A newspaper report of his 1861 Croydon concert described it “as a triumph for Mr Russell”.
“This was one of the very best concerts ever held in Croydon,” it said.
One of the musical items heard during this concert was a piece for piano, violin and cello written by George himself. One composition by him, “Song of the Silent Land”, was a poem by Longfellow which he set to music for a soprano voice. Another piece chosen by Russell to be sung at one of his early concerts was by John Hullah, the former organist at the Parish Church and musical collaborator with Charles Dickens.
As well as playing in London venues such as the Hanover Square Rooms, Russell always supported his hometown.
To “great applause” he accompanied the singers and instrumentalists at a concert to raise money for the restoration fund for the Parish Church after its destruction in the fire.
An 1879 article about music in London stated that George Russell was one of the very best accompanists of his day.
George Russell died in 1889. After his death, Clara and her sister Anne moved to 50 Old Waddon Road. The 1891 census lists Anne as the head of the household of two ageing spinsters “living on their own means”. Anne died in 1899, Clara in 1901.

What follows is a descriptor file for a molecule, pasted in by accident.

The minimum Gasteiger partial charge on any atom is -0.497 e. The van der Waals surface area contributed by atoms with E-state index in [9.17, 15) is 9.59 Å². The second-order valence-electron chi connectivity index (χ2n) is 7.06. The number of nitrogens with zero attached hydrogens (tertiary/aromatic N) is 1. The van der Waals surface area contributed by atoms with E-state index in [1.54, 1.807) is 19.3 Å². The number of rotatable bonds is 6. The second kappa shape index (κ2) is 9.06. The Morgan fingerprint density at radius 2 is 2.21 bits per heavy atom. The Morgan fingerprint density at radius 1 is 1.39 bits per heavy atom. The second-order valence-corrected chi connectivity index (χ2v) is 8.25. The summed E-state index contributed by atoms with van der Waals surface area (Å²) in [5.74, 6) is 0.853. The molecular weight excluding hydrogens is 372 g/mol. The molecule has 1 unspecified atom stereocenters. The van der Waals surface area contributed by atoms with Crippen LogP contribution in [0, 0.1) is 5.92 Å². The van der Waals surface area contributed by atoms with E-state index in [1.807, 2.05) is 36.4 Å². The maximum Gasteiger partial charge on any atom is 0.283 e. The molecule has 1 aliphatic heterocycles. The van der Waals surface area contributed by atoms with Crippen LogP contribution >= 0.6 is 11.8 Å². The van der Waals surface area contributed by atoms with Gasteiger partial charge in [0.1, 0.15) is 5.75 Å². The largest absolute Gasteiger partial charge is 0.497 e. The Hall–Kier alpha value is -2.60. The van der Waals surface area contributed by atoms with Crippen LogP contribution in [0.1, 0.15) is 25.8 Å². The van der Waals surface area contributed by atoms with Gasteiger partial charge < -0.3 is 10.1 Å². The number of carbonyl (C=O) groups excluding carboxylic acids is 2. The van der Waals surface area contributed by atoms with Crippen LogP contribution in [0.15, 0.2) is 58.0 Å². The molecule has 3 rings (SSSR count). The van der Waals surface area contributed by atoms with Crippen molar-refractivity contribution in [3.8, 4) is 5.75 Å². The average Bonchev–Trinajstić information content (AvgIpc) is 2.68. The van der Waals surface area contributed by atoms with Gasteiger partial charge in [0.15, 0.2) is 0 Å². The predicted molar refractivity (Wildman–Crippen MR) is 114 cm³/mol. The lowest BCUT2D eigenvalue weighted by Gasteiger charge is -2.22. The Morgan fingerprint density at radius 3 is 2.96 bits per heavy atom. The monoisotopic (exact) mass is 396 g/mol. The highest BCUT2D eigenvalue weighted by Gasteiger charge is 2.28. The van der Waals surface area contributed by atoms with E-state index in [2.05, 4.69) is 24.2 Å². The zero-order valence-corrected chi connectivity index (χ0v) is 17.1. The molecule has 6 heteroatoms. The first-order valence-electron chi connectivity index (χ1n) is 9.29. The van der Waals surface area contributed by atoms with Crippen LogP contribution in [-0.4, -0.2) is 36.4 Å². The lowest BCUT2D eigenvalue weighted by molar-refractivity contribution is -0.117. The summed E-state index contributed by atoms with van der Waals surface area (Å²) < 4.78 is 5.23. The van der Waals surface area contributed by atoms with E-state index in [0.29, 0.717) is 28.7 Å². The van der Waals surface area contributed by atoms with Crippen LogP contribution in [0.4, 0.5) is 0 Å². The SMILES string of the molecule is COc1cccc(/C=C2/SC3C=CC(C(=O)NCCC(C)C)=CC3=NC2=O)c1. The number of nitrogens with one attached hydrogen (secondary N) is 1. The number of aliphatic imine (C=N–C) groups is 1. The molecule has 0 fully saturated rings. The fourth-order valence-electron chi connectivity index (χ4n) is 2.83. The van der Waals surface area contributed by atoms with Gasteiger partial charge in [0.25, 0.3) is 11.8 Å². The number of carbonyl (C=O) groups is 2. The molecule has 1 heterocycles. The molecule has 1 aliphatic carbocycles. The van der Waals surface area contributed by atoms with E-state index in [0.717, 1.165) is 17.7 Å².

While there is so much information available about her brother’s musical career, there is little about Clara’s beyond the one reference in the organ book. The fact that George was a young prodigy means that music must have been part of the Russell household. As a thriving and aspiring family, it would be expected that most, if not all, the children would have learned to play the piano.
How might Clara have begun to play the organ at the Parish Church? John Hullah the organist appointed in 1837, became a very well known figure in the musical world during his tenure in Croydon.
Spending time away studying and working, he would have needed deputies to stand in for him to play for the church services. Was Clara one of these people? Did she step up into the role after Hullah’s departure? Hullah was always encouraging of female musicians and the education of girls during his lifetime. He was one of the founding directors in 1848, together with Sterndale Bennett, of Queen’s College in Harley Street, one of the first all-girl schools in the country. Maybe Hullah suggested Clara for the role of church organist?
One other line of thought could be related to the church and its finances. There was much discussion when the first professional organist was appointed in 1797 as to whether or not the church could afford the expense. After Hullah left, did they have similar misgivings and decide to go with a cheaper, volunteer option? Was it difficult to find a suitable replacement and Clara was a temporary choice?
Whatever the reason, Clara got her opportunity more than 170 years ago. If any readers can add to this story, it will help to build up a better picture of her and her musical prowess.
Previously by David Morgan:
- Last orders for Bishop who stood up for Croydon’s refugees
- Croydon vicar who saw service with Carshalton’s army cadets
- Lost at sea: the selfless sacrifice of a young Croydon life-saver
- Minster’s cricketing cleric had a decent innings at the crease